The rejection of a no-deal left the government crestfallen as its attempt to keep control of the Brexit process by maintaining a no-deal on the table was quashed.

youth climate strike, climate protests, climate walkouts, strike for climate, Greta Thunberg, global youth protests

The global Youth Climate Strike will have its official coming out party this Friday, March 15, when tens of thousands of young people worldwide skip school to protest climate inaction.

In this week's special episode, we sit down with two women from Colombia to hear about the violence and oppression that they face, and the connection to US foreign policy and corporate malfeasance. Meanwhile, the Colombian president sets his sights on Venezuela

Brexit, Brexit failure, Irish border, Theresa May, UK borders, Leave campaign, second Brexit referendum

On Tuesday, U.K. Parliament rejected – by a whopping total of 149 votes – Prime Minister Theresa May's last-minute compromise plan with the E.U. on the proposed deal, possibly spelling the end of Brexit.

Amazon, Amazon Web Services, Amazon cloud storage, Amazon government relationship, Amazon surveillance technology, Amazon financial dominance

Amazon provides is unmatched providing cloud storage to our federal government, gubernatorial organizations and local municipalities, with over 2,000 agencies now dependant on AWS.

Brexit, Brexit failure, leaving the E.U., British turmoil, Brexit no-deal

The rejection of a no-deal left the government crestfallen as its attempt to keep control of the Brexit process by maintaining a no-deal on the table was quashed.

A conversation with Tailspin author Steven Brill, who has been writing about class warfare in the U.S. since 2011. The picture he paints is as depressing as it is persuasive.

billionaires, abolish billionaires, extreme wealth, wealth inequality, income inequality, tax the rich, wealth redistribution, wealth tax

America’s billionaires have suddenly realized they just may be facing an existential crisis: A good chunk of the American people, they now understand, would rather billionaires not exist.

youth climate strike, climate protests, climate walkouts, strike for climate, Greta Thunberg, global youth protests

The global Youth Climate Strike will have its official coming out party this Friday, March 15, when tens of thousands of young people worldwide skip school to protest climate inaction.

In this week's special episode, we sit down with two women from Colombia to hear about the violence and oppression that they face, and the connection to US foreign policy and corporate malfeasance. Meanwhile, the Colombian president sets his sights on Venezuela

Posted 6 days 13 hours ago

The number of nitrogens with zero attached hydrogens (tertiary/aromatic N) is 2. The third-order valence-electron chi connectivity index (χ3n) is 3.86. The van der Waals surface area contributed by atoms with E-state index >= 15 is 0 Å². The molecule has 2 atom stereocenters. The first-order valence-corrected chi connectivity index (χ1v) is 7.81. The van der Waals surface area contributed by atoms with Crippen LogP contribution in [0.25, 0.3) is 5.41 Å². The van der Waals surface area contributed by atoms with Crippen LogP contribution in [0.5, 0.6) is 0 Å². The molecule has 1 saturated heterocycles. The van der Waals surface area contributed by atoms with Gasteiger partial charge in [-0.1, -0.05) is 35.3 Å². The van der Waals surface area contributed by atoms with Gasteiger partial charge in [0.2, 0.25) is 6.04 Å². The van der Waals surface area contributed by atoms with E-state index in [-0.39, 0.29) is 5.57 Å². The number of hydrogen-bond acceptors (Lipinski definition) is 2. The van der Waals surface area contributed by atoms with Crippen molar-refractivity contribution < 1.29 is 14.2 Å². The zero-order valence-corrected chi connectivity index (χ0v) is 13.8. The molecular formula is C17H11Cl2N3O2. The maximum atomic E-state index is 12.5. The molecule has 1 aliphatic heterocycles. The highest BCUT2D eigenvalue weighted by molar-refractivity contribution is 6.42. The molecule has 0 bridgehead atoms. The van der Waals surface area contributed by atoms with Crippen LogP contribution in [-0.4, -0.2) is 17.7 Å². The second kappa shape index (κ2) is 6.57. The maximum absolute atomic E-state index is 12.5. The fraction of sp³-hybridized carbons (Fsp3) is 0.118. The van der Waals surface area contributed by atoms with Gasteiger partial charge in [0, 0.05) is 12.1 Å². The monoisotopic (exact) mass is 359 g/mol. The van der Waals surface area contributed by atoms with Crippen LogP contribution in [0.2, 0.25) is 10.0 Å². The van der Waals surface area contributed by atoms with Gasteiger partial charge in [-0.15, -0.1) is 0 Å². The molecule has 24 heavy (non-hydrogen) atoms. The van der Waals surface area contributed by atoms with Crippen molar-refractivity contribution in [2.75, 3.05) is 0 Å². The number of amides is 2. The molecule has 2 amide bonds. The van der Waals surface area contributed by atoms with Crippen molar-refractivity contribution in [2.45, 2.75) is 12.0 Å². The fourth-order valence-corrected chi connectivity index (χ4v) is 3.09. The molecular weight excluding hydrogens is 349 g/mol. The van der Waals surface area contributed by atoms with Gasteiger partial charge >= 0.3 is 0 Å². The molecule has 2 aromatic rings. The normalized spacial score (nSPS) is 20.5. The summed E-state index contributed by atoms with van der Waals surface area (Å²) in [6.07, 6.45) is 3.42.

youth climate strike, climate protests, climate walkouts, strike for climate, Greta Thunberg, global youth protests

The global Youth Climate Strike will have its official coming out party this Friday, March 15, when tens of thousands of young people worldwide skip school to protest climate inaction.

Posted 5 days 12 hours ago
Brexit, Brexit failure, Irish border, Theresa May, UK borders, Leave campaign, second Brexit referendum

On Tuesday, U.K. Parliament rejected – by a whopping total of 149 votes – Prime Minister Theresa May's last-minute compromise plan with the E.U. on the proposed deal, possibly spelling the end of Brexit.

Posted 6 days 13 hours ago
The top five countries most affected by threats were all found to be in south-east Asia. Malaysia was the most affected, followed by Brunei and Singapore. Photograph: Romeo Gacad/AFP/Getty Images

Scientists say that nearly a quarter of the animals they assessed globally were affected by threats across more than 90% of their distribution.

Posted 5 days 12 hours ago
billionaires, abolish billionaires, extreme wealth, wealth inequality, income inequality, tax the rich, wealth redistribution, wealth tax

America’s billionaires have suddenly realized they just may be facing an existential crisis: A good chunk of the American people, they now understand, would rather billionaires not exist.

Posted 2 days 3 hours ago
Brexit, Brexit failure, Irish border, Theresa May, UK borders, Leave campaign, second Brexit referendum

On Tuesday, U.K. Parliament rejected – by a whopping total of 149 votes – Prime Minister Theresa May's last-minute compromise plan with the E.U. on the proposed deal, possibly spelling the end of Brexit.

A conversation with Tailspin author Steven Brill, who has been writing about class warfare in the U.S. since 2011. The picture he paints is as depressing as it is persuasive.

Brexit, Brexit failure, leaving the E.U., British turmoil, Brexit no-deal

The rejection of a no-deal left the government crestfallen as its attempt to keep control of the Brexit process by maintaining a no-deal on the table was quashed.

youth climate strike, climate protests, climate walkouts, strike for climate, Greta Thunberg, global youth protests

The global Youth Climate Strike will have its official coming out party this Friday, March 15, when tens of thousands of young people worldwide skip school to protest climate inaction.

In this week's special episode, we sit down with two women from Colombia to hear about the violence and oppression that they face, and the connection to US foreign policy and corporate malfeasance. Meanwhile, the Colombian president sets his sights on Venezuela